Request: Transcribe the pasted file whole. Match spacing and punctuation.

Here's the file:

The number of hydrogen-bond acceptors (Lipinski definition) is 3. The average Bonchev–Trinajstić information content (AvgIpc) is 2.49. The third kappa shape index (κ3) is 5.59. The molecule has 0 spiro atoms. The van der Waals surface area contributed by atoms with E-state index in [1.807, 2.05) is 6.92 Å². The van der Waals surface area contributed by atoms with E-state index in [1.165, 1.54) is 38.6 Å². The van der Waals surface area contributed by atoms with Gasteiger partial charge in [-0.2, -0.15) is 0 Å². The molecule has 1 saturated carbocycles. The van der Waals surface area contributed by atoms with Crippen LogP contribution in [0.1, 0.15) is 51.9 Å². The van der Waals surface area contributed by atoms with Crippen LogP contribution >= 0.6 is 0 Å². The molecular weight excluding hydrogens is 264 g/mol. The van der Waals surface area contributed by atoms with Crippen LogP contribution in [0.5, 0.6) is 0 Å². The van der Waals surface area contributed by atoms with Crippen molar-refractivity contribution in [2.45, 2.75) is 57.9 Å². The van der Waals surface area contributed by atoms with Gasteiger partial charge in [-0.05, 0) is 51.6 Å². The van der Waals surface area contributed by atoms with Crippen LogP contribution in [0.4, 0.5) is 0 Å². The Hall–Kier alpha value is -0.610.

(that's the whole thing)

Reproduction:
The number of hydrogen-bond acceptors (Lipinski definition) is 3. The average Bonchev–Trinajstić information content (AvgIpc) is 2.49. The third kappa shape index (κ3) is 5.59. The molecule has 0 spiro atoms. The van der Waals surface area contributed by atoms with E-state index in [1.807, 2.05) is 6.92 Å². The van der Waals surface area contributed by atoms with E-state index in [1.165, 1.54) is 38.6 Å². The van der Waals surface area contributed by atoms with Gasteiger partial charge in [-0.2, -0.15) is 0 Å². The molecule has 1 saturated carbocycles. The van der Waals surface area contributed by atoms with Crippen LogP contribution in [0.1, 0.15) is 51.9 Å². The van der Waals surface area contributed by atoms with Crippen LogP contribution >= 0.6 is 0 Å². The molecular weight excluding hydrogens is 264 g/mol. The van der Waals surface area contributed by atoms with Crippen LogP contribution in [0.5, 0.6) is 0 Å². The van der Waals surface area contributed by atoms with Crippen molar-refractivity contribution in [2.45, 2.75) is 57.9 Å². The van der Waals surface area contributed by atoms with Gasteiger partial charge in [-0.05, 0) is 51.6 Å². The van der Waals surface area contributed by atoms with Crippen LogP contribution in [0.4, 0.5) is 0 Å². The Hall–Kier alpha value is -0.610.